Trump softened stance on Hong Kong protests to revive trade talks
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Donald Trump told Chinese president Xi Jinping last month that the US would tone down criticism of Beijing’s approach to Hong Kong following massive protests in the territory in order to revive trade talks with China.
The US president made the commitment when the two leaders met at the G20 summit in Osaka, according to several people familiar with the meeting. One person said Mr Trump made a similar pledge in a phone call with Mr Xi ahead of the G20 summit.
The White House and state department declined to comment.
Following the Trump-Xi meeting, the state department told Kurt Tong, the departing US consul general in Hong Kong, to remove several critical comments about China from his final speech in the Asian financial hub. Mr Tong had told people he would give a speech about Hong Kong that would mention the erosion of freedoms by China in the territory, but the veteran diplomat was forced to water down the July 2 address.
Hong Kong has been ruled under a “one country, two systems” formula since the UK handover of the territory to China in 1997. But critics say Beijing has taken a heavier hand towards affairs in Hong Kong in recent years, diluting freedoms in the territory.
Over the past month, millions of people have taken to the streets to protest an extradition bill that if passed would have allowed suspected criminals to be sent from the city to mainland China for the first time. Carrie Lam, Hong Kong’s chief executive, suspended the proposed law but has rebuffed demands to withdraw it completely.
US officials have expressed support for the protesters but Mr Trump has faced criticism for saying relatively little. Mike Pompeo, secretary of state, last month denied that the president was taking a soft approach on human rights to help facilitate a trade deal. He told Fox News ahead of the G20 that Mr Trump was a “vigorous defender of human rights” and that Hong Kong would probably be discussed at the Osaka meeting.
Mr Trump said in a news conference at the G20 that the US and China had agreed to resurrect trade negotiations following an “excellent” meeting with Mr Xi. Last week, he said he had discussed Hong Kong “briefly” with the Chinese leader. Asked if he had a message for the protesters, Mr Trump said they were “looking for democracy” and, without naming China, added that “unfortunately some governments don’t want democracy”.
Dennis Wilder, a former White House Asia official, said Mr Trump’s willingness to ease criticism of China’s Hong Kong policy was “consistent with his singular focus on the economic issues in bilateral relations with China”. He added that the president had “consistently dampened down the tougher edges of US policy on China” on a range of issues, including “criticism of China’s human rights record in Xinjiang”, which was “frustrating the China hawks within his administration”.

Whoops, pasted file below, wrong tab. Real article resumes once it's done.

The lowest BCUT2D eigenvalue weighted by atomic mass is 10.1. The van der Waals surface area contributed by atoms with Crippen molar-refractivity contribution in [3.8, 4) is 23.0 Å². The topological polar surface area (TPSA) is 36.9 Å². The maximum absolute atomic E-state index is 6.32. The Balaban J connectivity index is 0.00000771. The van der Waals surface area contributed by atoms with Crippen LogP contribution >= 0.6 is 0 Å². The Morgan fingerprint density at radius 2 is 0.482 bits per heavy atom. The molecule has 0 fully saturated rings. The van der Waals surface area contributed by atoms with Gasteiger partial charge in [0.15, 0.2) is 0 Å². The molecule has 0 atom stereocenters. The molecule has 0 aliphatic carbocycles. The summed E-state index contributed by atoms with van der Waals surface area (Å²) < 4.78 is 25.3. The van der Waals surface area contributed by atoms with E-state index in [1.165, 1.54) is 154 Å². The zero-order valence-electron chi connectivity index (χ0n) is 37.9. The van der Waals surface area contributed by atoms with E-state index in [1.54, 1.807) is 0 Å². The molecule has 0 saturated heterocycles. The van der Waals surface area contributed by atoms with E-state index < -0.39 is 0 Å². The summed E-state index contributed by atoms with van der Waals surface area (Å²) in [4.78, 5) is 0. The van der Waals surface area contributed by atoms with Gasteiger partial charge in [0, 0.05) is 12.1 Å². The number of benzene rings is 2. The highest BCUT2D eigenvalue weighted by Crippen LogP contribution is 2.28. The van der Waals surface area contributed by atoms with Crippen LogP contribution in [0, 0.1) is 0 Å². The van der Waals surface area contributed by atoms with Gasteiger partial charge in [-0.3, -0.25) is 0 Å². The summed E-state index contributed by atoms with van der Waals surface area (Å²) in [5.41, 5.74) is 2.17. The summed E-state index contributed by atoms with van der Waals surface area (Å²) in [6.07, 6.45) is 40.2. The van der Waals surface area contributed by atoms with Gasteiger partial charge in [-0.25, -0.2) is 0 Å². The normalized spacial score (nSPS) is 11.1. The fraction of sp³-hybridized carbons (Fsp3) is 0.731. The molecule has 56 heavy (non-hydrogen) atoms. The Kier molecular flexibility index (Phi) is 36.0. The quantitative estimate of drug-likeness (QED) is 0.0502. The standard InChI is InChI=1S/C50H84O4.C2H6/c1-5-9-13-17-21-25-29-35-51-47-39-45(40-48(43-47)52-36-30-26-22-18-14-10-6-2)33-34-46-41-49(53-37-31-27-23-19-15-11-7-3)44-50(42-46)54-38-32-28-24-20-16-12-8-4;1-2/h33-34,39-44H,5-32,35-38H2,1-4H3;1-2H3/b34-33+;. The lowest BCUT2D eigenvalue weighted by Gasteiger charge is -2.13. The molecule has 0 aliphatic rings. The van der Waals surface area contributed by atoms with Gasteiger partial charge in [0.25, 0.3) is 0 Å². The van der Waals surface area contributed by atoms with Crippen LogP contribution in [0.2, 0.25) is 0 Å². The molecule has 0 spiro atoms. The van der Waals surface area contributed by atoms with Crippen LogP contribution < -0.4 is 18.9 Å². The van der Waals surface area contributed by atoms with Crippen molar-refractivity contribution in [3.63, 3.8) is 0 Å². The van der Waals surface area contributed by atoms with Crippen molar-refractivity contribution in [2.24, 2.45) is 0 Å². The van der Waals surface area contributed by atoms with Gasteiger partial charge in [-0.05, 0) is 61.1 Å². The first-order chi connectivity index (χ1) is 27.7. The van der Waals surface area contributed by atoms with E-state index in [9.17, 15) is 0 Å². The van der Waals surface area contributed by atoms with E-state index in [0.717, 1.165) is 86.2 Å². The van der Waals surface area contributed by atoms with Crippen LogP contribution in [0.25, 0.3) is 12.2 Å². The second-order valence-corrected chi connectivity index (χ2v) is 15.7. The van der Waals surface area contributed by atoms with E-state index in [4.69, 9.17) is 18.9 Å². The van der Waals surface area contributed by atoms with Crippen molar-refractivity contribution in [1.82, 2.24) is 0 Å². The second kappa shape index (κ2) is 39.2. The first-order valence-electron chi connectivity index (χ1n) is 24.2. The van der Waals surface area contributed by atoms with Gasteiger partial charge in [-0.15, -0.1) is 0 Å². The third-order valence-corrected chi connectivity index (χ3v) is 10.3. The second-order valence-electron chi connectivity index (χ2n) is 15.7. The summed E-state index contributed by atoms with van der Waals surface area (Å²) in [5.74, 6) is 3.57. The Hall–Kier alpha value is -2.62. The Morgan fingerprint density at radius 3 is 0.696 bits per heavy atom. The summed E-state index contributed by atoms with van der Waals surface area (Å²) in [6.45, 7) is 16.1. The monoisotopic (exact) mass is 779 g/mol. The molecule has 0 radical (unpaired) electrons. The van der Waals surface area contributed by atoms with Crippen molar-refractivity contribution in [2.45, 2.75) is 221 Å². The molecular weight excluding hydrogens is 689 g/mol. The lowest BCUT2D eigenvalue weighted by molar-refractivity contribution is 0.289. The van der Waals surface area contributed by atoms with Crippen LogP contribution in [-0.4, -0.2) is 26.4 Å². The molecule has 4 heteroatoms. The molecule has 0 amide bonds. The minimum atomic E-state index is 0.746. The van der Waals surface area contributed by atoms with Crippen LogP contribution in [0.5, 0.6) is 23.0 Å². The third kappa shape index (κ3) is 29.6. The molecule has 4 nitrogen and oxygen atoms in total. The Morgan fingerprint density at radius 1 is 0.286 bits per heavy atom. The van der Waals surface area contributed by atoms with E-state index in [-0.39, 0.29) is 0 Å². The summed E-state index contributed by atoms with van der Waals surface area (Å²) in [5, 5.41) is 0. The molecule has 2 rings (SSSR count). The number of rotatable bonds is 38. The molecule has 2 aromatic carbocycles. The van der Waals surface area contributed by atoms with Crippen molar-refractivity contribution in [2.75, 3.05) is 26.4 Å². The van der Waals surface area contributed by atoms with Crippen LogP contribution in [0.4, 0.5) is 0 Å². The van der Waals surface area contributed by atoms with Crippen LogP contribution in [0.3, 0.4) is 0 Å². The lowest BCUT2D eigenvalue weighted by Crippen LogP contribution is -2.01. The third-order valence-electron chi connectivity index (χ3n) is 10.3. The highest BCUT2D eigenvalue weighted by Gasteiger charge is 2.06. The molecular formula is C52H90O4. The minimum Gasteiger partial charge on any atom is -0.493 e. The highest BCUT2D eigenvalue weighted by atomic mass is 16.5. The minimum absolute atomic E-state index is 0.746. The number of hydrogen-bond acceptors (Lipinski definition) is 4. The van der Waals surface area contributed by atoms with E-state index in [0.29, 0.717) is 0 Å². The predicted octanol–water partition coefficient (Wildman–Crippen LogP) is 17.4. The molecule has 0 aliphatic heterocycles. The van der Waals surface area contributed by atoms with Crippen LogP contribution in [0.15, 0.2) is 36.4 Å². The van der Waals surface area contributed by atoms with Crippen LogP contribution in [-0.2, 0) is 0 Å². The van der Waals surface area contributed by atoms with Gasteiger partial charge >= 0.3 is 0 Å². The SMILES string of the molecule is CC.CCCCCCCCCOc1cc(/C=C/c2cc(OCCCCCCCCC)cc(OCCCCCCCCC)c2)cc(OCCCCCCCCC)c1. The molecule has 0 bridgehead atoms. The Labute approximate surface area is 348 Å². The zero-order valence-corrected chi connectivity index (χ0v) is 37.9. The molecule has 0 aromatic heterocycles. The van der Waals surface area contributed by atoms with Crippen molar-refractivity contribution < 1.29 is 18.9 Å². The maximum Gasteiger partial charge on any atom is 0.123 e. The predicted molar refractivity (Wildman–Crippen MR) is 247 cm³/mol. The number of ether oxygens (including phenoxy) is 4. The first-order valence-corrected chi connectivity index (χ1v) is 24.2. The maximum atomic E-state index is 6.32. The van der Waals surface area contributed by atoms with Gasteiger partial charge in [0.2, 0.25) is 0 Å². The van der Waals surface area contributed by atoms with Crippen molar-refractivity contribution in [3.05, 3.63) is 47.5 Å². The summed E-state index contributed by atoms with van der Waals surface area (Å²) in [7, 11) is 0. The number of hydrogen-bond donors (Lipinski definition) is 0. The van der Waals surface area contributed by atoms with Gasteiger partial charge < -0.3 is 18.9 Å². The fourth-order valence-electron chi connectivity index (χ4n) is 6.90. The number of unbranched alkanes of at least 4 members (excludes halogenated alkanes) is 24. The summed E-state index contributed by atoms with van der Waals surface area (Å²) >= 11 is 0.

Mr Tong, who retires on Friday, was also due to give a talk at the Center for Strategic and International Studies, a think-tank, in Washington on Wednesday. But the speech was postponed at short notice, leading some to say privately that the state department had instructed him to push back the address.
One person familiar with talks at CSIS said the Trump administration was more aggressive about policing officials than its predecessors. “Our speakers from state and defence get pulled or told they can’t take questions or do things on the record about half the time these days — usually at the last minute,” he said.
A senior state department official pushed back against suggestions that Mr Tong had been censored, saying the speech was not cancelled but postponed to provide enough time for officials to ensure planning and co-ordination.
Under the 1992 Hong Kong Policy Act, the US allows Hong Kong to be treated as a non-sovereign entity distinct from China on trade and economic matters. The US previously warned that the extradition bill put that special status at risk. But Ho-Fung Hung, a China expert at Johns Hopkins University, said Mr Trump wants a trade deal with China and “sees Hong Kong as just one of his bargaining chips”.
Anson Chan, the former head of Hong Kong’s civil service, said the city expected the US to hold China accountable for its treaty obligations towards the territory, adding that this should be of equal interest to Washington.
“Hong Kong remains the beacon of hope for a more liberal, open and tolerant China and if full democracy, including one man one vote, takes root in Hong Kong, then this place will serve as a useful testing ground for the introduction of democracy in the mainland,” she said.
On Monday Mike Pence, US vice-president, and Mr Pompeo met Jimmy Lai, a pro-democracy publisher from Hong Kong, in a move that was condemned by Beijing. The Chinese foreign ministry said the US had “time and again interfered with Hong Kong affairs, which are China’s domestic affairs”.
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